Author Archives: Vaughn Climenhaga

About Vaughn Climenhaga

I'm an assistant professor of mathematics at the University of Houston. I'm interested in dynamical systems, ergodic theory, thermodynamic formalism, dimension theory, multifractal analysis, non-uniform hyperbolicity, and things along those lines.

Entropy of S-gap shifts

1. S-gap shifts S-gap shifts are a useful example for studying dynamics of shift spaces that are not subshifts of finite type but still exhibit some strong mixing properties. They are defined as follows: given , let be the set … Continue reading

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Slowly mixing sets

There are two equivalent definitions of mixing for a measure-preserving dynamical system . One is in terms of sets: for all measurable . The other is in terms of functions: for all . In both cases one may refer to … Continue reading

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Law of large numbers for dependent but uncorrelated random variables

One of the fundamental results in probability theory is the strong law of large numbers, which was discussed in an earlier post under the guise of the Birkhoff ergodic theorem. Suppose we have a sequence of random variables which take … Continue reading

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Equidistribution for random rotations

Two very different types of dynamical behaviour are illustrated by a pair of very well-known examples on the circle: the doubling map and an irrational rotation. On the unit circle in , the doubling map is given by , while … Continue reading

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Fubini foiled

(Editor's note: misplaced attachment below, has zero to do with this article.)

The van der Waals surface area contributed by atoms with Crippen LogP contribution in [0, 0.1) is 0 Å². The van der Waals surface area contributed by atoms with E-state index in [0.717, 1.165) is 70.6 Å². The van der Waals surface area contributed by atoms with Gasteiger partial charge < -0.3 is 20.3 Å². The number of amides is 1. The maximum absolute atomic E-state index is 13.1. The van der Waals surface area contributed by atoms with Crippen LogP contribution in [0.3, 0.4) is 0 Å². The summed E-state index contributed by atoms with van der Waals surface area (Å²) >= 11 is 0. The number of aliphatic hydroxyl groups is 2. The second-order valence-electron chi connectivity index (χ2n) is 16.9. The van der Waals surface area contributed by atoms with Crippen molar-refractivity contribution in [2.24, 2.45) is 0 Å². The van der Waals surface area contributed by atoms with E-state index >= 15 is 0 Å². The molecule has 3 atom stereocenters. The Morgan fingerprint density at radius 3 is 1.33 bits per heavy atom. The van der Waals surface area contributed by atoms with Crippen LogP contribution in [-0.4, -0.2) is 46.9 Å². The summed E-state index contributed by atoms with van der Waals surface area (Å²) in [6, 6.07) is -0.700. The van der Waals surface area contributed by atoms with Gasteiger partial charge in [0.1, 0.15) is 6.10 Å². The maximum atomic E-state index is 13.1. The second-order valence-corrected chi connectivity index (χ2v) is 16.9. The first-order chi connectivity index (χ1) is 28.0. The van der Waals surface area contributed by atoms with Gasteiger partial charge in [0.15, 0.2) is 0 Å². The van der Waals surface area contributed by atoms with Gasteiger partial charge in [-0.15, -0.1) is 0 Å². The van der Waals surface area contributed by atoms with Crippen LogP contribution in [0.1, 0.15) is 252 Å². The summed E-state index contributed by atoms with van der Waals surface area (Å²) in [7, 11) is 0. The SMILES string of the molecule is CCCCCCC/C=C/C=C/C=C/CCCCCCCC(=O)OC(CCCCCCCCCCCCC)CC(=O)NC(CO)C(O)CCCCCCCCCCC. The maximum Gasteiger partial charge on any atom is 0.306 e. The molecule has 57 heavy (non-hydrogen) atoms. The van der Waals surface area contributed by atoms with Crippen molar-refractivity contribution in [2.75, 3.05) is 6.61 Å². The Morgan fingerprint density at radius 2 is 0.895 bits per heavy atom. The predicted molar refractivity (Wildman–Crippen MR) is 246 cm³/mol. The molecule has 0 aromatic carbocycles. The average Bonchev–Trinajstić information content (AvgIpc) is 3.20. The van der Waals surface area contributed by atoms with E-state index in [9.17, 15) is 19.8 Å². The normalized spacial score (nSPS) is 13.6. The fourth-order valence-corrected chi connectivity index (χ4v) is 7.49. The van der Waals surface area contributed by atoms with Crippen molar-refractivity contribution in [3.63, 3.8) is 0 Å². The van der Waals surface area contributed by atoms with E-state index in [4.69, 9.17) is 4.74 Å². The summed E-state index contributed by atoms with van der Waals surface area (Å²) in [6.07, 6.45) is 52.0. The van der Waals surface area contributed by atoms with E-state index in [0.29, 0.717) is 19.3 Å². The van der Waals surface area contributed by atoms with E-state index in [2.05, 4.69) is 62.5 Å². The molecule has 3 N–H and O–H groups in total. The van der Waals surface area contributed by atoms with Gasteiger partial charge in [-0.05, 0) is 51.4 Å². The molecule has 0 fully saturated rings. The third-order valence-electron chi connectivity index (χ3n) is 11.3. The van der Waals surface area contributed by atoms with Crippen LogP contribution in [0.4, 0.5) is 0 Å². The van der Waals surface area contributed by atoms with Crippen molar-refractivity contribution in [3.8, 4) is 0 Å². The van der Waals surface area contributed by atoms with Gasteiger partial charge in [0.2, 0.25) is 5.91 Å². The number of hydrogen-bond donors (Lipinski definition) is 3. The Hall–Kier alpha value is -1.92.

An important issue in hyperbolic dynamics is that of absolute continuity. Suppose some neighbourhood of a smooth manifold is foliated by a collection of smooth submanifolds , where is some indexing set. (Here “smooth” may mean , or , or … Continue reading

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Sharkovsky’s theorem

This post is based on a talk given by Keith Burns in the UH dynamical systems seminar yesterday, in which he presented a streamlined proof of Sharkovsky’s theorem due to him and Boris Hasselblatt. 1. Background and statement of the … Continue reading

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Central Limit Theorem for dynamical systems using martingales

This post is based on notes from Matt Nicol’s talk at the UH summer school in dynamical systems. The goal is to present the ideas behind a proof of the central limit theorem for dynamical systems using martingale approximations. 1. … Continue reading

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The Perron-Frobenius theorem and the Hilbert metric

In the last post, we introduced basic properties of convex cones and the Hilbert metric. In this post, we look at how these tools can be used to obtain an explicit estimate on the rate of convergence in the Perron–Frobenius … Continue reading

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Convex cones and the Hilbert metric

Having spent some time discussing spectral methods and coupling techniques as tools for studying the statistical properties of dynamical systems, we turn now to a third approach, based on convex cones and the Hilbert metric. This post is based on … Continue reading

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Spectral methods 3 – central limit theorem

With the previous post on convergence of random variables, the law of large numbers, and Birkhoff’s ergodic theorem as background, we return to the spectral methods discussed in the first two posts in this series. This post is based on … Continue reading

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